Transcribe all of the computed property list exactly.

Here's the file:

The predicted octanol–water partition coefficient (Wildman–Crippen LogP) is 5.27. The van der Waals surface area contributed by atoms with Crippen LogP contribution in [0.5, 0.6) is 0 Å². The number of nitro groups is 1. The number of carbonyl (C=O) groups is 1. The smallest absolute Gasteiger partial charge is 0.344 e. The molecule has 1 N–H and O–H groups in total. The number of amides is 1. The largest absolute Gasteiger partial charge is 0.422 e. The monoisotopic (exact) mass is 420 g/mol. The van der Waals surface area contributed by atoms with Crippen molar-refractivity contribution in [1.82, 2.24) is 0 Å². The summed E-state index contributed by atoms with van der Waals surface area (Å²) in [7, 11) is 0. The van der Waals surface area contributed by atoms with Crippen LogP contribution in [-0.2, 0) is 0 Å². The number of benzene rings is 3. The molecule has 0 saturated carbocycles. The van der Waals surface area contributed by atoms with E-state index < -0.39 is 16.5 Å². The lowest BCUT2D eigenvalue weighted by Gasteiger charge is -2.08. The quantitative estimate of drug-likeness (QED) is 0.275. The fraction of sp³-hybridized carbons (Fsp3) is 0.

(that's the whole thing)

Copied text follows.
The predicted octanol–water partition coefficient (Wildman–Crippen LogP) is 5.27. The van der Waals surface area contributed by atoms with Crippen LogP contribution in [0.5, 0.6) is 0 Å². The number of nitro groups is 1. The number of carbonyl (C=O) groups is 1. The smallest absolute Gasteiger partial charge is 0.344 e. The molecule has 1 N–H and O–H groups in total. The number of amides is 1. The largest absolute Gasteiger partial charge is 0.422 e. The monoisotopic (exact) mass is 420 g/mol. The van der Waals surface area contributed by atoms with Crippen molar-refractivity contribution in [1.82, 2.24) is 0 Å². The summed E-state index contributed by atoms with van der Waals surface area (Å²) in [7, 11) is 0. The van der Waals surface area contributed by atoms with Crippen LogP contribution in [-0.2, 0) is 0 Å². The number of benzene rings is 3. The molecule has 0 saturated carbocycles. The van der Waals surface area contributed by atoms with E-state index < -0.39 is 16.5 Å². The lowest BCUT2D eigenvalue weighted by Gasteiger charge is -2.08. The quantitative estimate of drug-likeness (QED) is 0.275. The fraction of sp³-hybridized carbons (Fsp3) is 0.